Friday, July 10, 2015

qotd: Paying the deductible year after year

Medical Care Research and Review
June 2015
New Evidence on the Persistence of Health Spending
By Richard A. Hirth, Teresa B. Gibson, Helen G. Levy, Jeffrey A. Smith,
Sebastian Calónico, Anup Das


Surprisingly little is known about long-term spending patterns in the
under-65 population. Such information could inform efforts to improve
coverage and control costs. Using the MarketScan claims database, we
characterize the persistence of health care spending in the privately
insured, under-65 population. Over a 6-year period, 69.8% of enrollees
never had annual spending in the top 10% of the distribution and the
bottom 50% of spenders accounted for less than 10% of spending. Those in
the top 10% in 2003 were almost as likely (34.4%) to be in the top 10%
five years later as one year later (43.4%). Many comorbid conditions
retained much of their predictive power even 5 years later. The
persistence at both ends of the spending distribution indicates the
potential for adverse selection and cream skimming and supports the use
of disease management, particularly for those with the conditions that
remained strong predictors of high spending throughout the follow-up period.


AcademyHealth Blog
July 9, 2015
High health spending is more persistent than you might think
By Austin B. Frakt, PhD

You get hit with a major health condition and your health care needs and
spending spikes. A lot. Welcome to the 10% club, whose members spend at
least $30,000 on health care in a year. Yeah, most of it is covered by
insurance, but selecting the plan with the $2,500 deductible you blew
through (not to mention the thousands more in copayments) looks like a
bad idea in hindsight.

It could be worse. It could happen to you next year, and the year after,
and the year after that, and so on. Will it?

This is a question of health spending persistence. And, as surprising as
it may sound, we don't know a lot about it, at least for the working age

Richard Hirth and colleagues recently were able to take an analysis of
persistence for workers and their dependents a lot further, and using
recent data. They looked at six years of health spending data
(2003-2008) for a sample of millions of individuals with coverage from
over 100 medium and large employers. One of their findings is that at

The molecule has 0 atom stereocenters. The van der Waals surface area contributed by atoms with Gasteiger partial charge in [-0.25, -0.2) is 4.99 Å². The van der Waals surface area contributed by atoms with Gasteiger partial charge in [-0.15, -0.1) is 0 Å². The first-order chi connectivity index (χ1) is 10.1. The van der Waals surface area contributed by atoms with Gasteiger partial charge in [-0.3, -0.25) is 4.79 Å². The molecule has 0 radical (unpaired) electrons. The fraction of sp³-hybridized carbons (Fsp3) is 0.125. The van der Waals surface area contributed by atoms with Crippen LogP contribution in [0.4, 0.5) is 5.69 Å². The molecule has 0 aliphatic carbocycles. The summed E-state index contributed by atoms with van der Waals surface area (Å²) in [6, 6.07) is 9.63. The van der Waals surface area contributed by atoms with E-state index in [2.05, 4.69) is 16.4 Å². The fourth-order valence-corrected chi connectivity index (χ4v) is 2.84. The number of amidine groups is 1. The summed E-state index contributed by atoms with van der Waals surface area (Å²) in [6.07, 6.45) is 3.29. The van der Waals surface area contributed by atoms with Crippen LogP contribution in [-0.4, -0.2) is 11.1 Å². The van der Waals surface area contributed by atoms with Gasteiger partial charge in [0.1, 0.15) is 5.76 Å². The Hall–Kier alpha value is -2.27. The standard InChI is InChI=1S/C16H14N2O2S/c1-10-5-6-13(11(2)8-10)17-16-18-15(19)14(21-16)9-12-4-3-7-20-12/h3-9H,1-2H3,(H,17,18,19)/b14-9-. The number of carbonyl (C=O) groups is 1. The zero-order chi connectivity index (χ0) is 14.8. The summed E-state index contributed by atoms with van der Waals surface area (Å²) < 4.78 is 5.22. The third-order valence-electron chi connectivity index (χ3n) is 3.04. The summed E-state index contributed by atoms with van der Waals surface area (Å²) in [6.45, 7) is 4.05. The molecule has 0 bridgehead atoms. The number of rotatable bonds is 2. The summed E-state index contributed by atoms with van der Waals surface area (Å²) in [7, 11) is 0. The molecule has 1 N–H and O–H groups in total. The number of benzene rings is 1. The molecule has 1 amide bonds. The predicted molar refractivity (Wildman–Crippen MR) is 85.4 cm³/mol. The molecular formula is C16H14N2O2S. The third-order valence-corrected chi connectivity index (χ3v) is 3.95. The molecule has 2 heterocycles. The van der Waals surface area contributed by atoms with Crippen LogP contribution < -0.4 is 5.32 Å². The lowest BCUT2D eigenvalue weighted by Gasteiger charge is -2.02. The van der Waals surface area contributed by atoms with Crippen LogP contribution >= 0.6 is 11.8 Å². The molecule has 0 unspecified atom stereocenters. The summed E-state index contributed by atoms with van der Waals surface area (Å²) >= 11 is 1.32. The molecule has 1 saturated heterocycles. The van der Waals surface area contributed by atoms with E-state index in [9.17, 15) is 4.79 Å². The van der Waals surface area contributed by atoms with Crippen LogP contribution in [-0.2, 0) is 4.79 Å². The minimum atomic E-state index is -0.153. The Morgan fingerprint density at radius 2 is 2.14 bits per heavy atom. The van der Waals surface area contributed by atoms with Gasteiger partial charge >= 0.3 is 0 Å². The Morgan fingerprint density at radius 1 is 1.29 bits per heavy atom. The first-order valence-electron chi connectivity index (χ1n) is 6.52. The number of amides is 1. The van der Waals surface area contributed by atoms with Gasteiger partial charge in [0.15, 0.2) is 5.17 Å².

least one in every three high spenders in a given year will be a high
spender in any of the next five years. (Here, high spender is defined as
in the top 10% of the annual spending distribution.) I don't know what
your prior is, but this is a much higher level of persistence than I

If you're unlucky enough to get hit with a very costly health condition,
consider yourself relatively lucky if it's not highly persistent. The
new work by Hirth and colleagues shows that such persistence is
surprisingly common and remarkably long. This is how sickness saps
savings, for those with coverage that comes with high enough deductibles
and copayments. Today, we call that "insurance." Is it?


Comment by Don McCanne

We already know that high deductibles and other cost sharing can result
in financial hardships for individuals who develop major medical
problems. But how many face the additional burden of having to pay the
high deductibles in the years following? This study provides an answer.

Of health plan members or their family members who were in the top 10
percent of spending in a given year, 43 percent were still in the top 10
percent the following year, and an astonishing 34 percent were still in
the top 10 percent five years later.

These are workers and their family members - largely middle-income
Americans - who had employer-sponsored health plans. These are the plans
that the Affordable Care Act was designed to protect. Now that employers
are are switching to "consumer-directed" high-deductible health plans,
these plans are devastating to the personal finances of these families
that must meet the high-deductibles and other cost sharing year after
year. Forget retirement funds, college funds, vacations, and the like
and plan to spend time with bill collectors and bankruptcy referees.

When you think about the financial protection that you should be
receiving from your health plan, it is deplorable that one-third of
those who have the greatest needs for health care are exposed to years
of recurrent, persisting financial burdens simply because of the
fundamentally flawed design of our private health plans. Austin Frakt is
right to question if this is even "insurance."

The authors of the study suggest that the solution is found in disease
management. What? Disease management only tweaks spending on major
medical problems and would have no impact on the high-deductibles that
patients would have to pay before their coverage kicks in. Let's get real.

A single payer system with first dollar coverage would eliminate the
burden of high medical bills that these unfortunate individuals face
under our current, dysfunctional health care financing system. Yes, they
need qualified health professionals to help them manage their diseases,
but that's a function of the health care delivery system. Intrusive,
private, third-party money managers need to get out of the way.

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